It took several months to diagnose my husband's cancer as he also had vascular dementia with mild to moderate cognitive impairment & initially when he began to have difficulty speaking & swallowing the problem was thought to be neurological. By the time his cancer was diagnosed it had already spread to both left & right lymph nodes in his neck. When we met with the radiation oncologist we were told he could cure my husband with massive doses of radiation & any side effects were very much minimized. There was no discussion of palliative treatment.

    My husband suffered without complaint... Continue reading

  • A family member and also a health care provider

    by alliedhealthworker, almost 3 years ago

    A little about me: I'm an allied health provider that works in long term care/palliative care at an academic teaching hospital. Despite being in an area that might be considered "resource rich" there are still some barriers to quality palliative/end-of-life care related to knowledge, education, skills, etc. There is limited academic preparation for allied health providers in the area of palliative care. As such, I've taken it upon myself to try to improve the state of palliative care in my own little corner of the world and as best I can. I've been fortunate in having opportunities (and support) to... Continue reading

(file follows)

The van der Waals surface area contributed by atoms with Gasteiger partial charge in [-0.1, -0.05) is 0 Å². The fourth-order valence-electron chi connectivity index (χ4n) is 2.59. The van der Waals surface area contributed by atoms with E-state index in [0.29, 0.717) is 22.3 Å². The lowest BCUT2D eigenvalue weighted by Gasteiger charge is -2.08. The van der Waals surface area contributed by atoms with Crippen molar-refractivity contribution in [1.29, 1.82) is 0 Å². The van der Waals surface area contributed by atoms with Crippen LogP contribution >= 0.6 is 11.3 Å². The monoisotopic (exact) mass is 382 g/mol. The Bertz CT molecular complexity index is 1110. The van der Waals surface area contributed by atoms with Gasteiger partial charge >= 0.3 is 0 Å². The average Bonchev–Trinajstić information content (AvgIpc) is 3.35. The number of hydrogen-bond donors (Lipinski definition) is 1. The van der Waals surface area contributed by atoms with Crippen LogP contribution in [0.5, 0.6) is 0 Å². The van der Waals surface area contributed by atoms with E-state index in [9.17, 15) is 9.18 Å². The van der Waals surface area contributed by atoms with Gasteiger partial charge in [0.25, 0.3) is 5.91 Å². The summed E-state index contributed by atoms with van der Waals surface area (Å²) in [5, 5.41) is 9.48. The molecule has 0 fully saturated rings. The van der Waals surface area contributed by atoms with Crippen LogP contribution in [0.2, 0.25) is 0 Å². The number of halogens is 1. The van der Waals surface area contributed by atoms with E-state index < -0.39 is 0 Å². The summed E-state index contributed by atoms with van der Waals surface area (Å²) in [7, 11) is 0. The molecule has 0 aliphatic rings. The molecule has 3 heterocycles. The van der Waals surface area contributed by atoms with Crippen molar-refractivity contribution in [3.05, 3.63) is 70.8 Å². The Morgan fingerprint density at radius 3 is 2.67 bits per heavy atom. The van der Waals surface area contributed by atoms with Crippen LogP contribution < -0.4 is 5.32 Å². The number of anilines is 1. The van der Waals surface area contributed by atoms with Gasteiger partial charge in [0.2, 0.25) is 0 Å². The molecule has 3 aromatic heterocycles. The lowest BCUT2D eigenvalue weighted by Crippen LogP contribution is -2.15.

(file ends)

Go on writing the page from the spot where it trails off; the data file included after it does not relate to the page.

• My Dad

    by cat5910, almost 3 years ago

    My Dad passed away a number of years ago from cancer, which was in his brain and blood. Dad started getting headaches in September and by June he passed away. There wasn't any aggressive treatment; by the time the cancer was discovered it was too late. Essentially, pain management was the treatment. Lots of trips to the ER and hospitals. I clearly remember how tired Mom was and how tired I was from the hospital visits and the running back and forth to the doctors, etc. A few times we had to admit Dad to our local community hospital which... Continue reading

  • My beautiful Wife Nicole

    by jtcollins, about 3 years ago

    My wife Nicole was diagnosed with stage 3-4 Brain Cancer in 2013. She fought a hard battle, which included surgery, radiation, and chemo therapy. She was able to fight for 3 years, until the cancer became very aggressive and took her life May 2016, she was 35. Before she passed, she spent a little over a month in the Palliative Care Unit in Lloydminster, SK. where the staff there were excellent! The atmosphere was amazing and all staff did what they could to make her feel comfortable and loved knowing that her time was coming. For the most part the... Continue reading

  • A Bomb Goes Off...

    by Legion, about 3 years ago

    After a two year struggle with triple-negative breast cancer, my wife - then 32 - was referred to the palliative ward at the Grey Nuns hospital in Edmonton. She had been admitted to Emergency a few days before with pleural effusion and difficulty breathing due to the many metastases in her lungs. We both knew that she would someday wind up in Unit43, but the sting of those words hit us both. The doctors were very kind, patient, and understanding. The first doc explained that the goal was not to keep her there until the end, but to relieve her... Continue reading